A New York insurer that issued a $1 million liability policy to the Lower Merion School District is balking at the school board's request that it cover any legal costs and payments associated with the civil rights lawsuit challenging the district's secret laptop tracking program.
In a suit filed in federal district court in Philadelphia, Graphic Arts Mutual Insurance Company contends that none of the seven claims made by Harriton High School sophomore Blake Robbins in his invasion of privacy lawsuit amount to "personal injury" as defined in the coverage that the district bought last year.
The company, based in New Hartford, N.Y., is asking a judge to issue such a declaration and release it from paying the claim. The insurer names as defendants the school district as well as Robbins and his parents, Michael and Holly.
Doug Young, a Lower Merion schools spokesman, declined to comment on the case. "The matter is in litigation, has been referred to counsel and appropriate action will be taken," he wrote in an email.
A lawyer representing the Robbinses in their civil rights suit was unavailable for comment. Reached by phone, Bruce Morrison, an attorney representing Graphic Arts Mutual Insurance, said he appreciated "the importance and interest" in the Web-cam case but declined to discuss it publicly.
The insurer's lawsuit, filed last week, raises anew the question of who will pay any legal costs associated with defending the district's now-defunct tracking system.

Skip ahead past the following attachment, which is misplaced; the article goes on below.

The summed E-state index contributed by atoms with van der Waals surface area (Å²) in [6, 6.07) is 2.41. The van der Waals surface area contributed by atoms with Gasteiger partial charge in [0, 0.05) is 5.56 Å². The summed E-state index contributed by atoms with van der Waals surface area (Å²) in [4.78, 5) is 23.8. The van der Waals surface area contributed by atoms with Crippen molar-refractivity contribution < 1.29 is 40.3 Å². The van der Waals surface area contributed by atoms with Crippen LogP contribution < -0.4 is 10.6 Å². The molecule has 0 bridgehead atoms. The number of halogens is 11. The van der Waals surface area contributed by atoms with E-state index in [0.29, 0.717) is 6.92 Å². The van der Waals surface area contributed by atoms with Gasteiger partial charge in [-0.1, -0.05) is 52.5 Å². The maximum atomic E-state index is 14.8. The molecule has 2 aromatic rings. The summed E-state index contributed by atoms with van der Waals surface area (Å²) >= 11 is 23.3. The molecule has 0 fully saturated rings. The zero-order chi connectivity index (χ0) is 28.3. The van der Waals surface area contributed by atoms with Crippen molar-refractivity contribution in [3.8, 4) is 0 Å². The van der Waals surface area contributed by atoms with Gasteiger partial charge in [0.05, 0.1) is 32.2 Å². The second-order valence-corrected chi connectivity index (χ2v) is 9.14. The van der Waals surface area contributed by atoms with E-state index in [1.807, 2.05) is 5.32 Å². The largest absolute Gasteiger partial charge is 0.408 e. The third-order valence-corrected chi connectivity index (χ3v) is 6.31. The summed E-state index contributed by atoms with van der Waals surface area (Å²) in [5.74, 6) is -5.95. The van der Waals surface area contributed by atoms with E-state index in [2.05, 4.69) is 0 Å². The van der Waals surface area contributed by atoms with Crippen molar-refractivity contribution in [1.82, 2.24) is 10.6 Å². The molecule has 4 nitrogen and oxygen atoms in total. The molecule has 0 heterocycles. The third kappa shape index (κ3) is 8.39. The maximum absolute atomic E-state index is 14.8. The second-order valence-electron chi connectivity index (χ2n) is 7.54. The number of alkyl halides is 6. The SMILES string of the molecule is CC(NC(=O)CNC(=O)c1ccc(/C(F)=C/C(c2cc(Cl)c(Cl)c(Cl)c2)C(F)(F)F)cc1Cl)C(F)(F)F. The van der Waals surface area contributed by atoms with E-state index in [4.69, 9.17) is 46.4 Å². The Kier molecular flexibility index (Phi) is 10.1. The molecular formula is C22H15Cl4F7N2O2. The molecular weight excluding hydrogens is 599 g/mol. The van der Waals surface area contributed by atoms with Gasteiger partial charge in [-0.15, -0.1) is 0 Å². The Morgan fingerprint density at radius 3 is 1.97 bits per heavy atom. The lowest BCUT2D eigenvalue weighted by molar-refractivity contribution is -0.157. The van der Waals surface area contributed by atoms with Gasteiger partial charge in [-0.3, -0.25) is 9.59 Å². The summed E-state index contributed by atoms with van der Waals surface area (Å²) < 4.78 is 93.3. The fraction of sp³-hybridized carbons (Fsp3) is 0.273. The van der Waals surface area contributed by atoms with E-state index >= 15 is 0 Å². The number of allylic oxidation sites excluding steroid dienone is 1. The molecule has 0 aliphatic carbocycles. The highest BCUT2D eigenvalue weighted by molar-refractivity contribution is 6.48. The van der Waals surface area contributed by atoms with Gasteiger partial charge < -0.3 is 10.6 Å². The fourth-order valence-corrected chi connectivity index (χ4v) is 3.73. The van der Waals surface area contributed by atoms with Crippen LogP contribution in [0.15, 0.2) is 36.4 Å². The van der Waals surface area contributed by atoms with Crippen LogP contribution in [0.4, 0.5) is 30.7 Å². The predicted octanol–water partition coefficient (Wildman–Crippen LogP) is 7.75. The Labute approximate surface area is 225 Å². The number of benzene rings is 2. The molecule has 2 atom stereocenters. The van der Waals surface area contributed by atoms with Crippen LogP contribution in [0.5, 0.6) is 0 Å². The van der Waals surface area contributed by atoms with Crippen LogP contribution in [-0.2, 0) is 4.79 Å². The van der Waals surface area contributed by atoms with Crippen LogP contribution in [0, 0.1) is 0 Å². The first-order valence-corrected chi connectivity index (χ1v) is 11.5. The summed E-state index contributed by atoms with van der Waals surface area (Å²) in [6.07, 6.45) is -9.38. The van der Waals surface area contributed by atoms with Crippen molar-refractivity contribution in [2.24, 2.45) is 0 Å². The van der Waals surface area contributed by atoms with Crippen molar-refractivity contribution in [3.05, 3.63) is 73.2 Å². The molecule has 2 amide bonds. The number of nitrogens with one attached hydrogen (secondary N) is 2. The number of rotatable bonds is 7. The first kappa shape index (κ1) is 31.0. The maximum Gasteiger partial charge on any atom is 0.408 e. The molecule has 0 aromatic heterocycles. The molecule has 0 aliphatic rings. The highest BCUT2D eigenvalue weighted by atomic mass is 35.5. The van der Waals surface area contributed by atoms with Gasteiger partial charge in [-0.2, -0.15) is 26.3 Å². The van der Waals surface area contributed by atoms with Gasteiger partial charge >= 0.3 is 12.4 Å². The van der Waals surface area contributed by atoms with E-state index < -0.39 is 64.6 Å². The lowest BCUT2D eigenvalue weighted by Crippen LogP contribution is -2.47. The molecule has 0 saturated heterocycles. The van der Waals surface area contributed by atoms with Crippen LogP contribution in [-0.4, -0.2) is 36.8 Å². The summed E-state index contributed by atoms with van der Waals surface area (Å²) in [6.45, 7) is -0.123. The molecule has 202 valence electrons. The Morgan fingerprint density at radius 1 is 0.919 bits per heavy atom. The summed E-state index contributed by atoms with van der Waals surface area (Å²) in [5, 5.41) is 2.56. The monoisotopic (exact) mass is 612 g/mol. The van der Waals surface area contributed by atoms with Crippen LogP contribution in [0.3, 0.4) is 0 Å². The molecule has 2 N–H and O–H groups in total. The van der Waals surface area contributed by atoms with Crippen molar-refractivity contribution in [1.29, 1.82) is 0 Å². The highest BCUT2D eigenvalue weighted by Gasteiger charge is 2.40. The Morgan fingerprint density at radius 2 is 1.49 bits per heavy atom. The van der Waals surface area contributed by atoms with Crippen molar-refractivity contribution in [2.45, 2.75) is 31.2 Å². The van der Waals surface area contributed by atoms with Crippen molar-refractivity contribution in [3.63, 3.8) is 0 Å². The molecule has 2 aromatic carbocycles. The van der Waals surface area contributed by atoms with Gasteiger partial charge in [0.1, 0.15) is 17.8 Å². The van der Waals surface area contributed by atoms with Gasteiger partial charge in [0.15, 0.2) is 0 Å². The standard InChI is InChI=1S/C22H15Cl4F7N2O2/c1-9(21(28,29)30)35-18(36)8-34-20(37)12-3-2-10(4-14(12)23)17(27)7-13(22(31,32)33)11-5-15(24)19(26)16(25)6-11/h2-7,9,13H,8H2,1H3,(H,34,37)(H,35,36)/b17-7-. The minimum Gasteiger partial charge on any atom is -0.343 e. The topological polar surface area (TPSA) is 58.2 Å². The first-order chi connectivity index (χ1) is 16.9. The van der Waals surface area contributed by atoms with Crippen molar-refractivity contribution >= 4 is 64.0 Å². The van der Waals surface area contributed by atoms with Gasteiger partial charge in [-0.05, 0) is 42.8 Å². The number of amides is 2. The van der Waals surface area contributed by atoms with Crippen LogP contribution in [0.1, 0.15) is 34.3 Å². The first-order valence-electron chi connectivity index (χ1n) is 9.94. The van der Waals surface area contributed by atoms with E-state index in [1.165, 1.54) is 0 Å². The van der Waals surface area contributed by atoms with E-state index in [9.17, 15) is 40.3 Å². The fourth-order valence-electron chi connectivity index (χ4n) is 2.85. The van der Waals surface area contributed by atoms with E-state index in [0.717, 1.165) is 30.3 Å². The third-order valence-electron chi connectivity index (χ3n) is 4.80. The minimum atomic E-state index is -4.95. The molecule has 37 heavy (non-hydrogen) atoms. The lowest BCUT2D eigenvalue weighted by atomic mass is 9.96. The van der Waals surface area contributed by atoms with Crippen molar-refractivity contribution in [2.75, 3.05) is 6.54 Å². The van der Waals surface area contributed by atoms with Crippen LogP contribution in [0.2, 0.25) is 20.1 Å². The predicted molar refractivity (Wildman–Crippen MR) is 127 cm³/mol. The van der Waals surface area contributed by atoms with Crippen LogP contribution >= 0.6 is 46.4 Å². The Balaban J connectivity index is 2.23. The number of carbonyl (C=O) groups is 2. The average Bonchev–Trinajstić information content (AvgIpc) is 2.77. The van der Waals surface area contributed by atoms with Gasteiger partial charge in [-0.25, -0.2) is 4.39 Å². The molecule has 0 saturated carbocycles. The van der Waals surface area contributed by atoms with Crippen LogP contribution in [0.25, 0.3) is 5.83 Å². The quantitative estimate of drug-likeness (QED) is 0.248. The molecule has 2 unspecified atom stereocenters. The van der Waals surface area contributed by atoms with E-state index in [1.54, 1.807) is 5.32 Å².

Attorneys for Robbins' parents and School Board President David Ebby spent four hours in closed-door settlement negotiations on Wednesday with a federal judge, two sources with knowledge of the talks have told The Inquirer. The sources would not say whether or when a possible financial deal could be reached.
After Robbins filed his claim in February, the district disclosed that its employees had remotely turned on the Web-cams and tracking software on the laptops it gave to its high school students about 80 times since September 2008. The system collected nearly 56,000 images, including photos of students and the insides of their homes, as well as screen shots showing their open files, Web sites and online chats.
School administrators began using the software to find lost and stolen laptops. But officials have conceded that in some instances, the tracking continued even after the computers were found.